The Art AIDS America exhibit at Tacoma Art Museum examines how AIDS changed American art forever. From the public awareness campaigns by Gran Fury when AIDS was still a mysterious disease unacknowledged publicly by President Reagan himself, to modern artists grappling with what it means to be HIV positive, the exhibit opens the doors to a dialogue about the AIDS epidemic –where it started, its effects today, and all that it has affected.
“It’s important to remember that the AIDS crisis is not over,” said co-curator Rock Hushka. “There are 1.2 million Americans who are living with HIV. Every 10.5 minutes on average another American citizen becomes HIV positive.”
For Hushka, Art AIDS America has been a dream for nearly a decade. He wrote his master’s thesis on the affects of Gran Fury’s work in graduate school. For 10 years he’s been compiling the exhibit with co-curator Dr. Jonathan D. Katz to show how a diverse set of artists have been influenced by the disease.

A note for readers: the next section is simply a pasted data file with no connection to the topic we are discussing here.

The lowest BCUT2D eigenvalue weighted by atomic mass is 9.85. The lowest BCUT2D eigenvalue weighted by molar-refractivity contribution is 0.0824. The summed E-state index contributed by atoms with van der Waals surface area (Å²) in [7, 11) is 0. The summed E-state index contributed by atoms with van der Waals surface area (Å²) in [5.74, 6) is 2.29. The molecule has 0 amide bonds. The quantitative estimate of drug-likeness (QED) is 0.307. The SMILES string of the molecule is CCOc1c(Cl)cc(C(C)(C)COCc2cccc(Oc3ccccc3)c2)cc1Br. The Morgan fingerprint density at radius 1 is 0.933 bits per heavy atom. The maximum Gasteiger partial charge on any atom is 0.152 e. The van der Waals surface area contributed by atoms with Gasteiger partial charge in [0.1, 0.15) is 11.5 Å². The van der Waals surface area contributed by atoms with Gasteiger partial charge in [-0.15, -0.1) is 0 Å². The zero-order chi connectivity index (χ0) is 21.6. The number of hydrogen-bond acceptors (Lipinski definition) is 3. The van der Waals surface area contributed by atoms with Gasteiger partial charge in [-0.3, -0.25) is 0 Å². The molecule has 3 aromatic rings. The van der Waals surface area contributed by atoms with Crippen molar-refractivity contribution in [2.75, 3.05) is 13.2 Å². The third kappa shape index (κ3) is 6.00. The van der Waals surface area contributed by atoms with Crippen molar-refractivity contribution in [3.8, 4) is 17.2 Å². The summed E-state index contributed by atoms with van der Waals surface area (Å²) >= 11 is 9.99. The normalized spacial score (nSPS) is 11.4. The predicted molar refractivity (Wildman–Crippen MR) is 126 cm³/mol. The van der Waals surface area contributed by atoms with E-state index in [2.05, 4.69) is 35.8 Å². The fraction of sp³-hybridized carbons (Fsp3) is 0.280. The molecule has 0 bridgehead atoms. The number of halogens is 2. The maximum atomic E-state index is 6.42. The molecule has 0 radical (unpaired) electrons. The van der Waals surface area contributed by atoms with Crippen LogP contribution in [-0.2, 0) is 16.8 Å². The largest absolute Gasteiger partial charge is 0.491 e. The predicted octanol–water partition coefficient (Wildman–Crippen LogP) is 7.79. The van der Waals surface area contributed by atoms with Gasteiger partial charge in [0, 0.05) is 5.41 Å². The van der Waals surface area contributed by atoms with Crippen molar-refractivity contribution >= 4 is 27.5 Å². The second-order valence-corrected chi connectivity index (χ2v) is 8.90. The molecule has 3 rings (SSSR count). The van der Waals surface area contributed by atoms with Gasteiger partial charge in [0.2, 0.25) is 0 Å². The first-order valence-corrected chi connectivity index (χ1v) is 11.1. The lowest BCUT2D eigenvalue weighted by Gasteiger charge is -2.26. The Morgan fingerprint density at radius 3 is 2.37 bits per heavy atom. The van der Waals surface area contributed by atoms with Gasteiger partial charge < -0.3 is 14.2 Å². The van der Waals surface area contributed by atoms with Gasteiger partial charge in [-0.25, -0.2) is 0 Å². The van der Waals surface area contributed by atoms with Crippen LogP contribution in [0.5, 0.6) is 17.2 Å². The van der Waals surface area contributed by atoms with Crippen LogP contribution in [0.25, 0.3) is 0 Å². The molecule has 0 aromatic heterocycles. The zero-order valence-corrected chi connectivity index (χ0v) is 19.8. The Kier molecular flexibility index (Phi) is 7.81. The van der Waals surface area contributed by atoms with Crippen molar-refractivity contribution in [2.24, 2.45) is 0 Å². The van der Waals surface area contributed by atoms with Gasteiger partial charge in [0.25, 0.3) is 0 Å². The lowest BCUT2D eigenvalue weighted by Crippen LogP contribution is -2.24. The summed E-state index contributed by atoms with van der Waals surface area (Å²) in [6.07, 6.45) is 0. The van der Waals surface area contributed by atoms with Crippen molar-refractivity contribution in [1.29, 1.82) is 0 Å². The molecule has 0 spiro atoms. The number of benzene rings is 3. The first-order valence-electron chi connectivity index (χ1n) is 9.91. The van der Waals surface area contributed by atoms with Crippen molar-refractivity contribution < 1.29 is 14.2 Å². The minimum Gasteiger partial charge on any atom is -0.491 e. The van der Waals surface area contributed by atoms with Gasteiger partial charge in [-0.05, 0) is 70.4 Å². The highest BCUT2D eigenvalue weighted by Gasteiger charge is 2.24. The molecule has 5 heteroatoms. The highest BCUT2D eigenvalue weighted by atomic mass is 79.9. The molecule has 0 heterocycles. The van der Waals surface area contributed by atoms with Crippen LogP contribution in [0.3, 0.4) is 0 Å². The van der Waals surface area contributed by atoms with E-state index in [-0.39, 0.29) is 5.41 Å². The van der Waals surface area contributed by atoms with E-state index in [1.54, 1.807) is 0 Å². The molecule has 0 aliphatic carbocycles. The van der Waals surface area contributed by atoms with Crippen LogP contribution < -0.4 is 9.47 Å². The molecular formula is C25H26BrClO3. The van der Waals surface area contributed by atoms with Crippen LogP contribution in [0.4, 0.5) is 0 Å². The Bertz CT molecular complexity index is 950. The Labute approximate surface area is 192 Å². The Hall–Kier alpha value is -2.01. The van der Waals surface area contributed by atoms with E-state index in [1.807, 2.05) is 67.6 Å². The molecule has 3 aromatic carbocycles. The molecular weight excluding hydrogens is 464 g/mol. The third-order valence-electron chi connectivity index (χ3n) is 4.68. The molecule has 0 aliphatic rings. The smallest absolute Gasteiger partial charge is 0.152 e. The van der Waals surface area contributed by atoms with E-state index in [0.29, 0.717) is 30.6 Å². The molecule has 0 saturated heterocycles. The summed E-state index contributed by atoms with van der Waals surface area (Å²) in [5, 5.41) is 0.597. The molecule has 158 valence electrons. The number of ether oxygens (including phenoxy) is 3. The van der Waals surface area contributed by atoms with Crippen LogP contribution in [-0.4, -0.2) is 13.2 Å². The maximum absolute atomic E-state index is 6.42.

While there are some stunning works, much of Art AIDS America is unpleasant. It’s jarring and at times difficult to look at. The topic is dark. The fear and pain that’s laced through much of the powerful work is highly effective. It’s provocative, something executive director of TAM, Stephanie Stebich, condones.
“It’s okay that works of art make you uncomfortable,” she said after quoting president Obama’s line, “the job of an artist is to provoke.”
Art AIDS America as a whole takes that job seriously.
See the exhibit at TAM through Jan. 10. Afterward it will tour the country. Read more about Art AIDS America in the Dec/Jan issue of South Sound.